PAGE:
Reading the REST documentation, there’s a Python module that can be installed to make queries easy. I installed it and asked

me: write a python to query the Gaia archive that lists ra, dec and parallax for stars that are 69 light years distant and use the astroquery.gaia module


from astroquery.gaia import Gaia

# Define the query
query = """
SELECT ra, dec, parallax
FROM gaiadr2.gaia_source
WHERE 1 / parallax * 0.001 * 3.26 = 69

# Execute the query
job = Gaia.launch_job_async(query)
result = job.get_results()

# Print the result

AND IT WORKS! I threw some bells and whistles into the Python and can now get anyone’s birthstar by supplying a birthdate on the command line.

> p3 birthstar.py -h
birthstar.py [-b:][-n][-h]
-b birthdate yyyymmdd  default: 19540627
-n Northern Hemisphere default: False
-h print usage

> p3 birthstar.py -b 19570411 -n
The person was born 4/11/1957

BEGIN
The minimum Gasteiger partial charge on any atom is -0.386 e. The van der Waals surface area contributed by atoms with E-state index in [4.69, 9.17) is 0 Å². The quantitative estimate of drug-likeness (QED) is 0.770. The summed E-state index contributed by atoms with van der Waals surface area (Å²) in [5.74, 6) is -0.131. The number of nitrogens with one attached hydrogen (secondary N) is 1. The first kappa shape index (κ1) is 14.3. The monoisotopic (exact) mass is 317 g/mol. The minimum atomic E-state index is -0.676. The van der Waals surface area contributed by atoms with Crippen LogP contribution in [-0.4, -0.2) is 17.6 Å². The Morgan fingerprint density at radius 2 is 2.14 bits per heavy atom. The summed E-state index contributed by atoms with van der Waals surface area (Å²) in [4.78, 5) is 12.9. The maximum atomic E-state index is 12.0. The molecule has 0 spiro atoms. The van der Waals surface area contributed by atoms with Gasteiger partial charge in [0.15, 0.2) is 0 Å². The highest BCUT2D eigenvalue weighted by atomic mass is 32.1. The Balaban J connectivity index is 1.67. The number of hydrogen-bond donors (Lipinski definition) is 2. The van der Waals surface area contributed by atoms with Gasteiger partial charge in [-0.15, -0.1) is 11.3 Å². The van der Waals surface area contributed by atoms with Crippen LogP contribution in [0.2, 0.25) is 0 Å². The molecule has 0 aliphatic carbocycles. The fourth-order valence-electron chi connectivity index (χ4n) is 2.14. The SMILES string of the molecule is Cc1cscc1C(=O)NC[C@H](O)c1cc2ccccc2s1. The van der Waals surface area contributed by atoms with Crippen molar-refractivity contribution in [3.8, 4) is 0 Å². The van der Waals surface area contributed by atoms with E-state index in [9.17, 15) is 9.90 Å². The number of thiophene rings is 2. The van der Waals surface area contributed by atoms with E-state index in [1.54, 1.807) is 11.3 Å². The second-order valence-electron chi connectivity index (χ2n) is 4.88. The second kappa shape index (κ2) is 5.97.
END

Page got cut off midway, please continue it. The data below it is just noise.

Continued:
They are 65.77 years old today
Looking for stars 65.76986301369857 light-years distant (+/- 7 light-days)
Target parallax is 49.5906
Only stars in the Northern hemisphere will be listed.
Here's the Gaia ADQL query

    source_id, ra, dec, parallax
    parallax <= 49.60507969737007 AND 
    parallax >= 49.5761590662218 
    AND dec > 0
ORDER BY parallax DESC

Output saved to: 1674002905756O-result.csv

source_id	        ra         dec	   parallax
1858219151114880000  312.54398   29.38393  49.59437
3270079526697710000   56.77948    1.64475  49.58366
3914019231742220000  170.93122    8.56434  49.58089


ChatGPT was an absolute wonder to work with. It understood what I wanted. And despite the misinformation it gave me and its use of magic numbers in its code, I don’t think I could have finished this project as quickly as I did without consulting it.

The Adafruit PyPortal and Modifying Adafruit Libraries

Adafruit.com has a large selection of electronic components to buy. They also have a very active YouTube channel, a large number of Learning Guides, and software libraries to control all that hardware. Adafruit’s PyPortal dev board is a wi-fi enabled device with a small, color, touch-enabled screen. The PyPortal is programmed using CircuitPython and Adafruit has published several learning guides for it.

Example projects

Here are just a few of the PyPortal projects that I’ve downloaded and modified: